How to Make Networking Less Awkward.
Contrary to what many academics believe, success and recognition cannot be accomplished alone. Networking provides information, ideas, opportunities and emotional support needed to meet our goals. A full and rich social capital not only provides people with better jobs, more money and influence, but it’s also fundamental to happiness, health, and a more meaningful life.
Academics have small, homogeneous and internally focused networks that favor trust and cooperation. The social quotient of a typical academic rates high on quality and size, but scores low on diversity compared to people who work in other industries. That’s why networking is often a traumatic experience for academics who are thinking about transitioning out of the ivory tower.
We’ve all experienced the pain of being desperately looking for things to talk about with someone we just met at a social gathering. And we’ve all experienced the angst of looking at the door while wishing we could escape the inevitable awkward silence that comes with running out of things to say.
As Wayne Baker writes, “we can’t avoid managing relationships: our only choice is how we manage them.” If so, then, is there a way to make this necessity, if not pleasant, at least tolerable?
PhD Networking Tips In A Nutshell: Networking is about giving
Turns out, that the discomfort we often experience and the awkward silences we dread might have to do with the way we look at networking. Networking is often represented as something we NEED to do. It also emphasizes the reality that we depend on others. This emphasis on want often puts us in a vulnerable position, as it implies that other people have all the power and we have none.
The best way to network without anxiety is to move away from the idea that we are lacking something. According to Baker,we should embrace networking as an opportunity to play an important role in providing a common solution instead of focusing on the fact that we have a problem that others can fix. “If we create networks with the sole intention of getting something, we won’t succeed.” They key to happy networking starts with seeing yourself as a giver, not a taker. “The goal of building networks is to contribute to others. Doing it the other way around- to help oneself- is ultimately self-defeating.”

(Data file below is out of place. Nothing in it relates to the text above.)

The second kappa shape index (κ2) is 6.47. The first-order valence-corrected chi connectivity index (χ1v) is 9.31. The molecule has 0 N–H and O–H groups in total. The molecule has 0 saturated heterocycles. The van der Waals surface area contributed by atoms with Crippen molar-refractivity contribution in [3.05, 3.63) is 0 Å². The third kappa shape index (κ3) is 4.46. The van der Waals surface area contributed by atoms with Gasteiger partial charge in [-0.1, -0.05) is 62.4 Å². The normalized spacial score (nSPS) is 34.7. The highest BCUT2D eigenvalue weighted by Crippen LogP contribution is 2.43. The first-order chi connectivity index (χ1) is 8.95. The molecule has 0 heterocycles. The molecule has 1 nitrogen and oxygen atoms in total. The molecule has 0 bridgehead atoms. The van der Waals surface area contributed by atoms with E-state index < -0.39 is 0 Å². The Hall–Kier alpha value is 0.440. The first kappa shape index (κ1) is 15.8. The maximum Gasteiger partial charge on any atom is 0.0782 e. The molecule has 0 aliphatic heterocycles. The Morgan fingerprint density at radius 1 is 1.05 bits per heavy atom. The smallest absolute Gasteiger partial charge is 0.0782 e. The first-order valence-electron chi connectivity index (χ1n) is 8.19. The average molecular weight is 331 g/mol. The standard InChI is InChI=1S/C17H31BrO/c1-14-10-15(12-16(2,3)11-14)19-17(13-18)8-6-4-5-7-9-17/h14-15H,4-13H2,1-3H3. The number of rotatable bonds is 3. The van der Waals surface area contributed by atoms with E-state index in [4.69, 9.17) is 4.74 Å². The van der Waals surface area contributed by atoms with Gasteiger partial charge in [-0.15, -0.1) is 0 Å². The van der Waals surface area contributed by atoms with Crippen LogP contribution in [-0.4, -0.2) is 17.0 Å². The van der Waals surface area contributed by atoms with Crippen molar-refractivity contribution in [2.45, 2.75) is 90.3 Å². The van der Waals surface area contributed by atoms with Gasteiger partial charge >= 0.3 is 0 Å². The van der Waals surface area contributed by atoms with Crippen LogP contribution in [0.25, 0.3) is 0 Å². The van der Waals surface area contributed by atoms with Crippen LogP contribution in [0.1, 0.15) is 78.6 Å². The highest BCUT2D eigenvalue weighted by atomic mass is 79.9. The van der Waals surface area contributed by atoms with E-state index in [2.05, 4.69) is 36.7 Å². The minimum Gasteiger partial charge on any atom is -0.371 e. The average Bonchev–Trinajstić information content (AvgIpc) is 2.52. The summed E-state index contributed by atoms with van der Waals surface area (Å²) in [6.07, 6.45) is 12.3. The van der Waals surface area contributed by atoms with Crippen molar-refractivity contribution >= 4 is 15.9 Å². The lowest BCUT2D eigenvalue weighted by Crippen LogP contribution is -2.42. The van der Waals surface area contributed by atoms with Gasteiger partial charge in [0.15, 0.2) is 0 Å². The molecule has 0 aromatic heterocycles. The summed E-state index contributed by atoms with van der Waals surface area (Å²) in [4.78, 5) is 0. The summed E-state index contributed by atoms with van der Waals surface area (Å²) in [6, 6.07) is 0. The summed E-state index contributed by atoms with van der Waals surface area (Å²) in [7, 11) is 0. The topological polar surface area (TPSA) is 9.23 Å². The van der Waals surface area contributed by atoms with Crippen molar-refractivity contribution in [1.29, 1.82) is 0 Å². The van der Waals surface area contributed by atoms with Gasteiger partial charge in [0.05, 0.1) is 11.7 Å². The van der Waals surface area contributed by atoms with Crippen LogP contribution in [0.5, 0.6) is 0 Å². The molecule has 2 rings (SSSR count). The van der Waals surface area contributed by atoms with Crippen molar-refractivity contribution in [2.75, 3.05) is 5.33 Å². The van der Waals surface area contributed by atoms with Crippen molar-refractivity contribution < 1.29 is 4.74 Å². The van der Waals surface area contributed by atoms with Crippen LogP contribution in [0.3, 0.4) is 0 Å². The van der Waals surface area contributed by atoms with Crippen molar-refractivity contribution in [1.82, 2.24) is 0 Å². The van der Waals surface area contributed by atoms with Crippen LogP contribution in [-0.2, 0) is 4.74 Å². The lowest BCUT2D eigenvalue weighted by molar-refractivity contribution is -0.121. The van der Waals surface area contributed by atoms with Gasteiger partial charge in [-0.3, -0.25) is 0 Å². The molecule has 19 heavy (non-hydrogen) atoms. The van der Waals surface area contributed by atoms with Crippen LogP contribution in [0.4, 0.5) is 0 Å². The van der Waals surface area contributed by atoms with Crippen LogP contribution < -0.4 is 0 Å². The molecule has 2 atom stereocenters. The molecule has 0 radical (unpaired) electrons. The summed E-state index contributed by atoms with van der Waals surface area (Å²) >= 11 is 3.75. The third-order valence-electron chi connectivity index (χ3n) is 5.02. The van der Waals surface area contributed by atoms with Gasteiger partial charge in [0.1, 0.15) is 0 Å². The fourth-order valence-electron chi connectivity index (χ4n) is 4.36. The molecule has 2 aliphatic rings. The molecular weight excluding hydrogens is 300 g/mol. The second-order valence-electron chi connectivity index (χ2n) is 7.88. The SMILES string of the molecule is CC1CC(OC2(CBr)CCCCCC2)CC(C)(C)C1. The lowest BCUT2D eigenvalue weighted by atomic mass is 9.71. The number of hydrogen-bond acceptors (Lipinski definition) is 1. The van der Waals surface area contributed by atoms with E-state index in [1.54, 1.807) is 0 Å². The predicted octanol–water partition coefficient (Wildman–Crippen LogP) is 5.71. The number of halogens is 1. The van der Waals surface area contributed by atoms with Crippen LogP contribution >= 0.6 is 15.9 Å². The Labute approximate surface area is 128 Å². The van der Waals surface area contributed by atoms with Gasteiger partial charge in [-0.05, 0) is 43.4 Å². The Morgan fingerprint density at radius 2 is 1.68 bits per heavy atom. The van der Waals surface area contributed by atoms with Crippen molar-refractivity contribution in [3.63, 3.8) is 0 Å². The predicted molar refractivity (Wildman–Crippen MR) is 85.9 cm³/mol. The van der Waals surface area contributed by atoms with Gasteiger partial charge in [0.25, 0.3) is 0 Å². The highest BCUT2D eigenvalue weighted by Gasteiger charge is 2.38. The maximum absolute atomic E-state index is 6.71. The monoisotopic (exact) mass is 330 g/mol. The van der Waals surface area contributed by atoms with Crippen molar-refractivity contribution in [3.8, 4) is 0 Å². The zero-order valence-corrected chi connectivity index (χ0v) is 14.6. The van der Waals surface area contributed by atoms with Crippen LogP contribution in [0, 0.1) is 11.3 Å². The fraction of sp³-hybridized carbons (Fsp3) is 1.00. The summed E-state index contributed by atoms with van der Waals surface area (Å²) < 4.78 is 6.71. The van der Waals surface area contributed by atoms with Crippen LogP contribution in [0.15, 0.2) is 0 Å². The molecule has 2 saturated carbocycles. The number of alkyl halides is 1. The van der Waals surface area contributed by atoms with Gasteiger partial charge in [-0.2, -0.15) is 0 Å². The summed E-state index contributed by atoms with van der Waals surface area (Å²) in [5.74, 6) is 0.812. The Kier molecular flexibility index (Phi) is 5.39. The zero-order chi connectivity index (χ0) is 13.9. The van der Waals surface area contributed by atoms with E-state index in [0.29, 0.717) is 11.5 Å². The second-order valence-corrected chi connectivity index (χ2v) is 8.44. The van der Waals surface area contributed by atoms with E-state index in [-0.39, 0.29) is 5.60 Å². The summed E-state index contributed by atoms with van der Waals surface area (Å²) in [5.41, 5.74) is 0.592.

That’s why it’s important for Ph.D. students who want to expand their network to get involved in extracurricular activities with the end goal of helping others. Here a few Phd networking tips to help you expand your network.
- Volunteering is an excellent asset to any résumé, especially for someone with minimal work experience. It’s a great way to show that you want to impact the world, and a great opportunity to explore interests and passions. In addition to diversifying your network, helping others and being selfless will have a positive effect on the way you feel about yourself.
- There are many clubs and groups on your campus that might meet your interests, passions, or convictions. Join one! Contribute! It shows you can manage other commitments outside the classroom, and that you possess strong beliefs and values that often lead you to challenge the status-quo.
By getting involved in extracurricular activities and pursuing your interests with the idea of giving in mind, you will not only build relationships, avoid the pain of feeling like a supplicant in a desperate situation of need in social settings, and most of all, you will have something to say. Who doesn’t want that?
 Baker, Wayne E. Achieving Success Through Social Capital, Ann Arbor: University of Michigan Business School Management Series, 2000, p. 100.
 Ibid., p. 265
 Ibid., p. 704.
Contemplating a career change? Download our free Quick Guide to Networking